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Monday, October 08, 2012

Amazing Nuthatch Photos!!

White-breasted Nuthatch, male

Red-breasted Nuthatch, male

Check out these amazing photos of Red-breasted and White-breasted Nuthatches. There's nothing like digital photography to add to your birding experiences and make you see things in a new way. I just love it when I capture action shots of birds at my feeders. Sometimes I don't realize I'm getting the photo when shooting, my camera just fires away quickly. When I look at the photos later, I see birds caught flying away or landing, as here. The White-breasted Nuthatch had just taken a seed and was leaving. The Red-breasted Nuthatch was landing at an open spot on a feeder filled with Purple Finches above.

You can see such cool things about these photos. Look at the tail of the White-breasted Nuthatch and notice the white outer feathers, the black lines, and the dark spots on the outer edge. This fancy tail is not just for fun. It can be used in communication with other Nuthatches, or, possibly distracting a predator by making it focus on the tail spots. Nuthatches have a "Tail-fan-back-ruffle" display (see Stokes Guide to Bird Behavior Vol. 2) in which they ruffle their back, raise and fan their tail, and droop their wings when they are in conflicts with other nuthatches.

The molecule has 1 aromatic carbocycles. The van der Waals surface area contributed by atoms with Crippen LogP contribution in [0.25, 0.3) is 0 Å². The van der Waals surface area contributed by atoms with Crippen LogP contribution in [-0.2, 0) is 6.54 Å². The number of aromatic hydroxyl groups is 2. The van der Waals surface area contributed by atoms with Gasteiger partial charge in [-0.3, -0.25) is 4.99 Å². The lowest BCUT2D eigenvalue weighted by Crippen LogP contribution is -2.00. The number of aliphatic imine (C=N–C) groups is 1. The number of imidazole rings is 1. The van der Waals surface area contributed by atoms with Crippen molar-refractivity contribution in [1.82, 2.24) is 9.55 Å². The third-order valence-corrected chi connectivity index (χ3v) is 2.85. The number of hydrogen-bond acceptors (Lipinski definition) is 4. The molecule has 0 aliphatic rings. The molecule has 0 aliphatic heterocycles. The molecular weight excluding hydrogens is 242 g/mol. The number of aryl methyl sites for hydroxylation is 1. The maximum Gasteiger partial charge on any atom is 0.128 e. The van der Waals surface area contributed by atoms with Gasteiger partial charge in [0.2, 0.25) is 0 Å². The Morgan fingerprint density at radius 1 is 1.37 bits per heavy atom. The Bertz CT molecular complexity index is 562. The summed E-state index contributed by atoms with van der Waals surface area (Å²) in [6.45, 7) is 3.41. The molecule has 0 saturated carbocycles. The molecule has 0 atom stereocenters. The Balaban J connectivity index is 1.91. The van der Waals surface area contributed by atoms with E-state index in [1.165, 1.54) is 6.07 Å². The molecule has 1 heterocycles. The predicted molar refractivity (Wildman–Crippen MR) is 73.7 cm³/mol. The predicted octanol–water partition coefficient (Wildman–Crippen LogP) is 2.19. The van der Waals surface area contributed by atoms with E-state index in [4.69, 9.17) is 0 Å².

The Red-breasted Nuthatch photo shows how far under and up the rufous goes. The dramatic black-and-white head pattern could be disruptive coloration. It masks the eye and the true shape of the head, breaking up the image a predator may look for. By the way, there is a big irruption of Red-breasted Nuthatches into the East and Southeast happening, so be on the lookout.

Digital photography opens up a whole new world of birding and bird appreciation. It can capture a bird at a moment of time, freezing for our eyes, the wonder and amazement of this winged creature. I love it!

2 comments:

Kevin said...

Nuthatches are so cool. Love those shots!

Backyard Bird Paradise said...

Wow! Those are really good photos. Like the one with the Nuthatch flying away from the feeder with a nut in its beak.